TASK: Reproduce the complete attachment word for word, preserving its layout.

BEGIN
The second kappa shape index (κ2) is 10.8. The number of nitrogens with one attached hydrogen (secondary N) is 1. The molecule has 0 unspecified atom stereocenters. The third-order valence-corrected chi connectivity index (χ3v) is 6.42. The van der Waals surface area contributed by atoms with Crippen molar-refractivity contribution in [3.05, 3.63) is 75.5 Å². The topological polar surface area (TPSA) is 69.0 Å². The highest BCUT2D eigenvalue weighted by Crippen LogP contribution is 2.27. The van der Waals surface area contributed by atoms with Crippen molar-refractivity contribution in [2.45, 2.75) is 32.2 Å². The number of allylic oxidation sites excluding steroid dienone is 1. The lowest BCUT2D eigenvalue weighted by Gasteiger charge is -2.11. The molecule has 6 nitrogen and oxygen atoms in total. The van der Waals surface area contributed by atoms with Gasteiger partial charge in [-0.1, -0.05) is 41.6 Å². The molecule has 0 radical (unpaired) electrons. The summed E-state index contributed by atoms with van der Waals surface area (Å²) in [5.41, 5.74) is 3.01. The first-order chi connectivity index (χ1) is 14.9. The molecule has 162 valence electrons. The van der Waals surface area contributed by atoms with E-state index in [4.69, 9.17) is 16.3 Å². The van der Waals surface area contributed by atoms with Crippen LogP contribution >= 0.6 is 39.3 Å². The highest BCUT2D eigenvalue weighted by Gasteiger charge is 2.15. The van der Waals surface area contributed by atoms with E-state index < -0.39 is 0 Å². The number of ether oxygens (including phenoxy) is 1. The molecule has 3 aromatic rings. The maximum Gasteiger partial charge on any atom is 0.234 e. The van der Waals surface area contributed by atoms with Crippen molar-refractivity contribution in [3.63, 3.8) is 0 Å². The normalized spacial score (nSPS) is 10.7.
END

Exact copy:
The second kappa shape index (κ2) is 10.8. The number of nitrogens with one attached hydrogen (secondary N) is 1. The molecule has 0 unspecified atom stereocenters. The third-order valence-corrected chi connectivity index (χ3v) is 6.42. The van der Waals surface area contributed by atoms with Crippen molar-refractivity contribution in [3.05, 3.63) is 75.5 Å². The topological polar surface area (TPSA) is 69.0 Å². The highest BCUT2D eigenvalue weighted by Crippen LogP contribution is 2.27. The van der Waals surface area contributed by atoms with Crippen molar-refractivity contribution in [2.45, 2.75) is 32.2 Å². The number of allylic oxidation sites excluding steroid dienone is 1. The lowest BCUT2D eigenvalue weighted by Gasteiger charge is -2.11. The molecule has 6 nitrogen and oxygen atoms in total. The van der Waals surface area contributed by atoms with Gasteiger partial charge in [-0.1, -0.05) is 41.6 Å². The molecule has 0 radical (unpaired) electrons. The summed E-state index contributed by atoms with van der Waals surface area (Å²) in [5.41, 5.74) is 3.01. The first-order chi connectivity index (χ1) is 14.9. The molecule has 162 valence electrons. The van der Waals surface area contributed by atoms with E-state index in [4.69, 9.17) is 16.3 Å². The van der Waals surface area contributed by atoms with Crippen LogP contribution >= 0.6 is 39.3 Å². The highest BCUT2D eigenvalue weighted by Gasteiger charge is 2.15. The van der Waals surface area contributed by atoms with E-state index < -0.39 is 0 Å². The number of ether oxygens (including phenoxy) is 1. The molecule has 3 aromatic rings. The maximum Gasteiger partial charge on any atom is 0.234 e. The van der Waals surface area contributed by atoms with Crippen molar-refractivity contribution in [3.63, 3.8) is 0 Å². The normalized spacial score (nSPS) is 10.7.